9. 9. 8 How Consumers Get Online Video To The TV For Consumer Product Strategy Professionals · Technology limitations. Not all new technologies are ready for prime time. Some rely on weak wireless networking adapters, others require the consumer to figure out which cables go where, while others have software issues that can’t be resolved for a few more versions hence. These problems not only make the product harder to use but also undermine the user’s confidence in the technology’s maturity, slowing uptake and cutting off positive word of mouth before it can start. · Poor distribution. Where are the devices sold? Can consumers find and test them in the store or even at a friend’s house or are they only available through online sales channels that provide limited product demos? Not only does wide distribution make it easy to see and buy the product, but it also inspires confidence; consumers will conclude that if Best Buy carries it, it must be reliable. · Unknown brand. When drawing consumers into an emerging media experience like this, a well-known, reliable brand can carry a consumer past many initial doubts — especially when it’s clear that the product is an early version. Consumers want to believe that the product will be supported and perhaps even enhanced remotely after purchase. Established brands are more likely to have the resources and the brand obligation to do this than new brands. · Pricing burden. New product category entrants have to persuade people to try something new while also compensating themselves for the cost of engineering a new product experience. If they keep retail prices too high, the consumer’s urge to indulge will never be satiated, leaving the market underdeveloped. Products that embed online video capabilities into other devices like TVs have an advantage here with those consumers already in the market for the device. · Market education burden. Every product in a new device segment faces the problem of communicating to the market exactly what this new widget does. If users can’t describe the product’s benefits to their friends at a cocktail party, it means the product will permanently suffer from a market education barrier. A unique challenge that many of these players face is that they offer so many different kinds of content experiences in one gadget that they are, ironically, left with the problem of explaining them all. · Complexity burden. Beyond understanding the product’s features, the complexity burden refers to the additional weight that a device carries when someone actually decides to bring it home or install it. How much information do they need to know before the purchase? Are all connection accessories included? If not, how easy is it to find them at a reasonable price? If consumers don’t know the list of relevant questions to ask — and if they can’t figure out the answers to the questions once they have them — the product will suffer from a complexity burden that will get passed on to friends as negative word of mouth. June 8, 2009 © 2009, Forrester Research, inc. Reproduction Prohibited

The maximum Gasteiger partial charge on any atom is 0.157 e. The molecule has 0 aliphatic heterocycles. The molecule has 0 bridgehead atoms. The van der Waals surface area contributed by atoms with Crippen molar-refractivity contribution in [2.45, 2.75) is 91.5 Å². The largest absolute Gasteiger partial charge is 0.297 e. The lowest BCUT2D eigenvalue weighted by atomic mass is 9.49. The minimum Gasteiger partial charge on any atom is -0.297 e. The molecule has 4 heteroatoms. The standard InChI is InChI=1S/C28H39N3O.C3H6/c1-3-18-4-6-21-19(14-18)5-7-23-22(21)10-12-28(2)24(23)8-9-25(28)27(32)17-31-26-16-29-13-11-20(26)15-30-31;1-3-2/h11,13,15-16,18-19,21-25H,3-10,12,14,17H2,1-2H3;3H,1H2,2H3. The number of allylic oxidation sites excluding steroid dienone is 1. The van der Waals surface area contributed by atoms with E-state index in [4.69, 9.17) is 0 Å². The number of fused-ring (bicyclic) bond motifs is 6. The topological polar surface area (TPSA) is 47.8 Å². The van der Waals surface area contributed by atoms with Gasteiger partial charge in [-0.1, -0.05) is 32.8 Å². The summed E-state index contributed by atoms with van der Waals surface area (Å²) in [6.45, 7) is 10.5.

10. 10. How Consumers Get Online Video To The TV 9 For Consumer Product Strategy ProfessionalsStep 3: Scoring the competitionThe goal of the Convenience Quotient methodology is to identify which solution can establish itselfas a market maker in the way that the iPod did for MP3 players and the Kindle is doing for eBookreaders. We scored each device or solution with an empty, half-full, or full circle for each criterion(see Figure 3). We averaged the scores — 0 points for an empty, 0.5 for a half-full, and 1 point for afull circle — to produce a numeric ranking for each device’s ability to provide consumer benefits. Weapplied the same process for barriers, although with negative numbers, because they detract fromthe overall product convenience.Step 4: making Sense of the cQ outputWhen we plot the final scores on our Convenience Quotient needle, we can identify a very clearranking (see Figure 4). To further illustrate why some players are clear winners and others struggle,we plot each experience in a graph representing benefits on the horizontal axis and barriers on thevertical axis (see Figure 5). These two views of the Convenience Quotient scores tell us who willsucceed. We found that: · The PC + TV connection is an experience with mainstream potential. Our Convenience Quotient work thus far has shown us that devices or solutions that can cross the 0.5 threshold have the potential to satisfy a mainstream consumer. This is despite the extra manual connection necessary and the odd fact that the couch is too far away from the TV to make directing the PC at that distance simple — you either have to move up to the PC to “change the channel” or you have to have long cables that bring your laptop or keyboard to the couch. Yet millions want to do this, mostly because the benefits are nearly a third greater than the nearest competitor while the barriers are manageable. · A second tier of devices will satisfy some for now. Game consoles and connected TVs come in a clear second place, scoring 0.30 and 0.26, respectively. These scores fail to inspire long-term confidence in the ability of these devices to dominate the over-the-top video opportunity. It’s largely the lack of robust content that will slow these devices down. Plus, the political interests of those developing content or widgets for these devices will mean that they hesitate to push the content benefit envelope so that they don’t fall foul of the content owners’ interests. This means that we see these devices only playing a secondary role in bringing online video to the TV. · There are devices of modest or niche interest. On the third rung down the ladder rest connected Blu-ray devices and a Boxee-enabled (hacked) Apple TV, with scores of 0.20 and 0.08, respectively. We’ve learned from past Convenience Quotient analysis that this range of scores usually means a device is not a good fit for consumer needs. Products that find themselves here still have the chance to innovate, and these two are no different. For now, Blu-ray makers have focused on using connectivity to enhance the Blu-ray disc experience. However, to really make Blu-ray connectivity relevant, CE makers should push the envelope, making these BD-Live players at least as interactive as the connected TVs coming out this year. Putting Yahoo! TV Widgets in the box is a good first step.© 2009, Forrester Research, inc. Reproduction Prohibited June 8, 2009